Leaving captivity and returning to the community has been suggested as challenging adjustment periods for former child soldiers. In Northern Uganda, displacement and destruction of the local economy precipitated a humanitarian disaster during which the population experienced disproportionate levels of poverty, violence, alcohol and other substance abuse, inadequate housing and healthcare, discrimination, lack of social support, and other environmental stressors.24 All these experiences might be expected to exacerbate common mental health problems.2 ,10 Similarly, the postwar periods are typically also challenging due to experience of discrimination and stigma, further life stressors, domestic and community violence, all of which are known risk factors for mental ill-health.20 ,25–27 Whether the PWE play a role in sustaining long-term mental ill-health remains unknown. In this study, WE refer to reported events such as abduction, displacement, loss of property, separation, involvement in hostilities, injuries and threats to loved ones that the participants experienced during the war. PWE refer to the postwar social and economic milieu including life stressors and characteristic of the aftermath of war (eg, poor housing, lack of money to buy essentials, unemployment, violence and conflicts in the community, alcohol and drug problems, divorce).

Research on the direct and indirect pathways through which WE contribute to long-term mental health problems has been scarce, especially in resource-poor settings.2 Predictors of long-term mental health problems in former child soldiers that may mediate the associations between WE and poor mental health include community acceptance, social support, stigma/discrimination and PWE.10 ,28 Few studies have directly assessed the role of PWE, context and stressors in the relation between WE and long-term mental health problems. We therefore propose to test two contrasting models: a trauma model and a psychosocial model.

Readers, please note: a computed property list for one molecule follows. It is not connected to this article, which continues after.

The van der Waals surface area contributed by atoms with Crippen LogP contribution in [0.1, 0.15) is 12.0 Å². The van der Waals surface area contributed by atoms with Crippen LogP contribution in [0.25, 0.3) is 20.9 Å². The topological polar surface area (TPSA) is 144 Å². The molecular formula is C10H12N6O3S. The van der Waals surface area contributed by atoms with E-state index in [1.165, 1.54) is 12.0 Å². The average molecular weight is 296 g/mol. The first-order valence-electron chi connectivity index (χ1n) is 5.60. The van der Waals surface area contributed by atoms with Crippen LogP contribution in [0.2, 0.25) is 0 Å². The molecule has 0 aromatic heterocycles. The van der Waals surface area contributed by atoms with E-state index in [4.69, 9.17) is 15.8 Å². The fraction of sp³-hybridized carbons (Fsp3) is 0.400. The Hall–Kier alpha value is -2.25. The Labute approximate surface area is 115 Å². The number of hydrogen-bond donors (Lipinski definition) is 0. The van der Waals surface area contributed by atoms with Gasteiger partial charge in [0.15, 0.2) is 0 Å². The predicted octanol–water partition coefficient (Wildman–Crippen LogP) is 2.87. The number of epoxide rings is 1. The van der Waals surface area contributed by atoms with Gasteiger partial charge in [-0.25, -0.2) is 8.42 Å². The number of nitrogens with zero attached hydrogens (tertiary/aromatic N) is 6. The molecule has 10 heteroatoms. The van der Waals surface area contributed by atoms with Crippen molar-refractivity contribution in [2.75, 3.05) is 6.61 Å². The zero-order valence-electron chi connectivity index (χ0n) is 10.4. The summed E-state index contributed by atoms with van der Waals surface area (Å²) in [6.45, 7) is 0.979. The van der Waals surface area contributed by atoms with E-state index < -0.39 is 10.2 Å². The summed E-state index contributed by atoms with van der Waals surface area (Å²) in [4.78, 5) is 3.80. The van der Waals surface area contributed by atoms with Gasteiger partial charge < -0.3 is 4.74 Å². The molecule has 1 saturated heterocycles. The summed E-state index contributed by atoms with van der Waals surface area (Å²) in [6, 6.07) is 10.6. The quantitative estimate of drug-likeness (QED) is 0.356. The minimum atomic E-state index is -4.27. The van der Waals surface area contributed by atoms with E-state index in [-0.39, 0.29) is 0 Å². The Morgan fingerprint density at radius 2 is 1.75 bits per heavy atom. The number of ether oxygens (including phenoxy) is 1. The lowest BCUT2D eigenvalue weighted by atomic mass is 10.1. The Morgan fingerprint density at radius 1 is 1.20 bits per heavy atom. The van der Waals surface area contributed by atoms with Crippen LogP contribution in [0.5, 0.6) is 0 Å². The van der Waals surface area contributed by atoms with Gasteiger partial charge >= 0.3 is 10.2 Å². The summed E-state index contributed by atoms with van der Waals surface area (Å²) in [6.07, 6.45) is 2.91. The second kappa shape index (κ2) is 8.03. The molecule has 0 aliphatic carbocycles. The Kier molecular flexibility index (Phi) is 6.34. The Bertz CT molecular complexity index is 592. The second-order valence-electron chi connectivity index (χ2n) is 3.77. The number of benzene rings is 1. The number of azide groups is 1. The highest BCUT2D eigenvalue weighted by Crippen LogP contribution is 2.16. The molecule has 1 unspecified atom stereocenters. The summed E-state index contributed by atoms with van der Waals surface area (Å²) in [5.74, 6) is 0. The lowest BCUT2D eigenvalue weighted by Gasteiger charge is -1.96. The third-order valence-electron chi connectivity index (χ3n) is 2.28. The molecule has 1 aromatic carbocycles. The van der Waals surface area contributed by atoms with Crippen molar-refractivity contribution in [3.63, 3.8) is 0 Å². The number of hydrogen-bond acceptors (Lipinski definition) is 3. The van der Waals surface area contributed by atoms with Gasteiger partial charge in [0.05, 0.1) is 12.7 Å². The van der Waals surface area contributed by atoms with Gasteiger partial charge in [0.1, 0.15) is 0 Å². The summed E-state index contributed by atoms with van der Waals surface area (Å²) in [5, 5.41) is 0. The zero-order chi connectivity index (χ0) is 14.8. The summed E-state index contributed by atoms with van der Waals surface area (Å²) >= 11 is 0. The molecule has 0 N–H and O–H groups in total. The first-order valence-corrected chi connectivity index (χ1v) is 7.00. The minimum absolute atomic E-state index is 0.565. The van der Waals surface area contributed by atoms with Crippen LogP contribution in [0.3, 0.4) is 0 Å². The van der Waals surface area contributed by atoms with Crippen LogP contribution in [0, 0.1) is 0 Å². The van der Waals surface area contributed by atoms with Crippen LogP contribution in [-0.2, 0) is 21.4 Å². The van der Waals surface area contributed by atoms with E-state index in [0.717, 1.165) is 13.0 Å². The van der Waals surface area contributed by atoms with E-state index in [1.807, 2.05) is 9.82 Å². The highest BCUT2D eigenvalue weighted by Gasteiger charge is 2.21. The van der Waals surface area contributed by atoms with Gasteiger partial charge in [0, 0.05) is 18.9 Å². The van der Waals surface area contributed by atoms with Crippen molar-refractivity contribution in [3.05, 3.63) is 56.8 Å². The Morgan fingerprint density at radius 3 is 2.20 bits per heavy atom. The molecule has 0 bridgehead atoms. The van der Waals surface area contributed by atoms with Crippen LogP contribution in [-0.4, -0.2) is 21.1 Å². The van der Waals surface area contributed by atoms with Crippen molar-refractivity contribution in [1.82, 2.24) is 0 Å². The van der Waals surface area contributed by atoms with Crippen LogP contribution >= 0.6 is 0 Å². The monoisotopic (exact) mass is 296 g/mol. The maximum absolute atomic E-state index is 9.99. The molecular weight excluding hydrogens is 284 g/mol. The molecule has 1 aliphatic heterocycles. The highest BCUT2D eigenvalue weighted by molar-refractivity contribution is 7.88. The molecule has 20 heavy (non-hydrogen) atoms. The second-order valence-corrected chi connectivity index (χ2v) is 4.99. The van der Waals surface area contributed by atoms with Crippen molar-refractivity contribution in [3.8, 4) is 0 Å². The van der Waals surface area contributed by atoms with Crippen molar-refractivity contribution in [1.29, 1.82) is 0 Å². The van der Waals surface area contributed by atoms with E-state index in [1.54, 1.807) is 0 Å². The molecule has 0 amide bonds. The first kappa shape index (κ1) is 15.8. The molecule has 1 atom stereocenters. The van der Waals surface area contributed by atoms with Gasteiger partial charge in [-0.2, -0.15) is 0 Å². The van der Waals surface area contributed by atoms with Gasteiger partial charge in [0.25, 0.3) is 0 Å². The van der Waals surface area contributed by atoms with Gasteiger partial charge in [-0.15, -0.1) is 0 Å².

The ‘trauma model’ postulates that WE have a direct and more harmful effects on former child soldiers associated with depression/anxiety, or conduct problems,10 ,28 PTSD,29 which may require specialist clinical interventions.30 ,31 On the other hand, the ‘psychosocial model’ posits a significant indirect relationship between war events and poor mental health outcomes. In this model, it is suggested that war generates a highly stressful PWE characterised by poverty, displacement, overcrowding, further violence and other daily stressors,20 ,25–27 which in turn are responsible for driving long-term mental health problems.32–34 Interventions informed by the psychosocial model should focus mostly on changing PWE and empowering survivors in order to improve their mental health.20 Evidence for the ‘trauma pathway’ focuses more on the direct effect of WE on depression/anxiety and conduct disorder. Evidence for the ‘psychosocial pathway’ model requires a significant indirect effect of WE on depression/anxiety and conduct disorder, through PWE stressors. Partial mediation might be considered as supporting both of these two models. The trauma and psychosocial models provide the direct and indirect pathways respectively from WE and PWE to poor mental health. It is important to study these pathways in order to define opportunities for interventions and to mitigate the adverse effects of subjective WE and PWE on common mental health and behavioural problems either through individual treatment (trauma model) or community/environmental intervention (psychosocial context model) or both.